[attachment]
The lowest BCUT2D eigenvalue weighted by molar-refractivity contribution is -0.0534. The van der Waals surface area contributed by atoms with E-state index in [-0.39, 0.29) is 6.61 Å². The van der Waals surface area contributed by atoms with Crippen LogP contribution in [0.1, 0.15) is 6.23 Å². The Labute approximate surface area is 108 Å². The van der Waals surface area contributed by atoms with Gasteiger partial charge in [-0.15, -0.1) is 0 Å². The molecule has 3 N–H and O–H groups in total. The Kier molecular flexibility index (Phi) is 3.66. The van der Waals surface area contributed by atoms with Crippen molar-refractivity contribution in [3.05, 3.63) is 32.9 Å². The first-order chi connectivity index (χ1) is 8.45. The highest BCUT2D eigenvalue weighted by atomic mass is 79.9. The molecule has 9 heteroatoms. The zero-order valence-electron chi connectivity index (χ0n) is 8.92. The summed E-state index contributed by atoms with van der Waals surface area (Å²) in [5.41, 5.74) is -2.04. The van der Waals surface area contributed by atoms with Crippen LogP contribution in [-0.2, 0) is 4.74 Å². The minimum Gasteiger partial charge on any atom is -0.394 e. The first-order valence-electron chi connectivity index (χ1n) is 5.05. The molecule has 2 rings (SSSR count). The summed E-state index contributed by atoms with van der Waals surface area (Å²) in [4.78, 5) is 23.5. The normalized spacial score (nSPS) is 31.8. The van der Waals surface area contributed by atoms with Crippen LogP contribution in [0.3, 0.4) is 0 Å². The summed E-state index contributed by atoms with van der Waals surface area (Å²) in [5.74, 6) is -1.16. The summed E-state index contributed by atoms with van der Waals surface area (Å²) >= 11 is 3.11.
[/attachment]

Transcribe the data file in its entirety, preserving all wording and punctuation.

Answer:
The lowest BCUT2D eigenvalue weighted by molar-refractivity contribution is -0.0534. The van der Waals surface area contributed by atoms with E-state index in [-0.39, 0.29) is 6.61 Å². The van der Waals surface area contributed by atoms with Crippen LogP contribution in [0.1, 0.15) is 6.23 Å². The Labute approximate surface area is 108 Å². The van der Waals surface area contributed by atoms with Gasteiger partial charge in [-0.15, -0.1) is 0 Å². The molecule has 3 N–H and O–H groups in total. The Kier molecular flexibility index (Phi) is 3.66. The van der Waals surface area contributed by atoms with Crippen molar-refractivity contribution in [3.05, 3.63) is 32.9 Å². The first-order chi connectivity index (χ1) is 8.45. The highest BCUT2D eigenvalue weighted by atomic mass is 79.9. The molecule has 9 heteroatoms. The zero-order valence-electron chi connectivity index (χ0n) is 8.92. The summed E-state index contributed by atoms with van der Waals surface area (Å²) in [5.41, 5.74) is -2.04. The van der Waals surface area contributed by atoms with Crippen LogP contribution in [-0.2, 0) is 4.74 Å². The minimum Gasteiger partial charge on any atom is -0.394 e. The first-order valence-electron chi connectivity index (χ1n) is 5.05. The molecule has 2 rings (SSSR count). The summed E-state index contributed by atoms with van der Waals surface area (Å²) in [4.78, 5) is 23.5. The normalized spacial score (nSPS) is 31.8. The van der Waals surface area contributed by atoms with Crippen LogP contribution in [0.3, 0.4) is 0 Å². The summed E-state index contributed by atoms with van der Waals surface area (Å²) in [5.74, 6) is -1.16. The summed E-state index contributed by atoms with van der Waals surface area (Å²) >= 11 is 3.11.